Reluctantly elected as president, a lazy teenager struggles to run the model train club, but soon discovers opportunities to expand his earnings and popularity through increasingly unscrupulous business practices.

    The Model Train Club

    Paul Clarke Samurai Asked on April 23, 2015 in Public.
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    3 Review(s)

      Hello, you could structure the logline a little better and shorter,
      something like:

      “When a lazy teenager is elected as president of a model train club, he discovers opportunities to expand his earnings through increasingly unscrupulous business practices”.
      This could work as a TV guide synopsis and the movie could be funny.

      Besides, as a logline, the problem is that the conflict and the goal are not clear. You have an incident (the election as president of the club), but then your character seems to have no obstacles anymore.

      Try to read this document I found on the internet (very useful):
      The commentary about the “dr. P” logline applies to you logline too : “a logline should depict the PROBLEM the character must solve”.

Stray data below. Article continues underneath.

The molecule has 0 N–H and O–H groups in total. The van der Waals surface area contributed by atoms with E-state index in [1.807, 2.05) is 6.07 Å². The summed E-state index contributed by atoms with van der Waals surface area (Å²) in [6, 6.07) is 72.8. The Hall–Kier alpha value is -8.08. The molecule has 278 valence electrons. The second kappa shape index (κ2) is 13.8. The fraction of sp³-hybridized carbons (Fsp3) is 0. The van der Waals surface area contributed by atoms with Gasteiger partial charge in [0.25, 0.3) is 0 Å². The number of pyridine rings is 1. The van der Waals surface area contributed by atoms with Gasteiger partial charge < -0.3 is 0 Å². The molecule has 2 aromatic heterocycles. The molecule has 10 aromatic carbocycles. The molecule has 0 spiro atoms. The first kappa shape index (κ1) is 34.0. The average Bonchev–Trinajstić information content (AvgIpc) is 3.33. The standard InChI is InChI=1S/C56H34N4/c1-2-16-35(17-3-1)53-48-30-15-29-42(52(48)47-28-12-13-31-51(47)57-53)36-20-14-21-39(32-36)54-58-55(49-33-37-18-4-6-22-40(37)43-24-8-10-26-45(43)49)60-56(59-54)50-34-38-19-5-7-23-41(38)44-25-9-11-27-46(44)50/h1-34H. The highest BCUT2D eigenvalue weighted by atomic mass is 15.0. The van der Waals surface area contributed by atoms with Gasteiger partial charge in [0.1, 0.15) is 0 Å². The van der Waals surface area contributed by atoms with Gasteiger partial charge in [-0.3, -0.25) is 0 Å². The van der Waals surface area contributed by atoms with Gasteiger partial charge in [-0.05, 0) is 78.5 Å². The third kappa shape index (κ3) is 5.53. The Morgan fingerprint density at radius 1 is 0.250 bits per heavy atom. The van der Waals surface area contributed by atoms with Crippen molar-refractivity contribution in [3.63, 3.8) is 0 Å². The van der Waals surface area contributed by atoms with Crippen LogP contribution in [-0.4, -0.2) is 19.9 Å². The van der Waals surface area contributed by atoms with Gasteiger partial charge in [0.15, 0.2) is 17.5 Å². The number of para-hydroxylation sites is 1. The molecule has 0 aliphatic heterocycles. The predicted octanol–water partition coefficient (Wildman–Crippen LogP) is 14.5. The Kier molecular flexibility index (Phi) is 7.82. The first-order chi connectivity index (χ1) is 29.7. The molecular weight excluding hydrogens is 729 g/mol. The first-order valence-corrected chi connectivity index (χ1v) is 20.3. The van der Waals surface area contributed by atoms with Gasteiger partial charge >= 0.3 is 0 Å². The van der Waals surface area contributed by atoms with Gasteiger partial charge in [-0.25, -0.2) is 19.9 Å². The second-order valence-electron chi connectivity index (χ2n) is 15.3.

I think you should focus on the “unscrupulous business practices”: that is the key to generate conflict. Give us a clue about what kind of practices cause him problems instead of telling us that that such practices help him to increase his popularity and earnings. What happens when he go deep into “unscrupulous practices”?

      I hope that helps.

      FFF Mentor Reviewed on April 23, 2015.
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        One more thing. If he’s lazy, it’s hard to understand why he “struggles” to run the club (he should just let it go…) and if he “soon” starts his unscrupulous practices”, this part of the story is too insignificant to be mentioned in the logline.

        i see a potential in the story but you have to make creative decisions.

        FFF Mentor Reviewed on April 23, 2015.
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          Yes, I agree with these comments. I think it’s a really compelling premise, but there are a couple of logical inconsistencies about the protagonist’s character. Maybe rather than ‘struggles’, it should be ‘is forced to’?

          Dave Bloustien Penpusher Reviewed on April 28, 2015.
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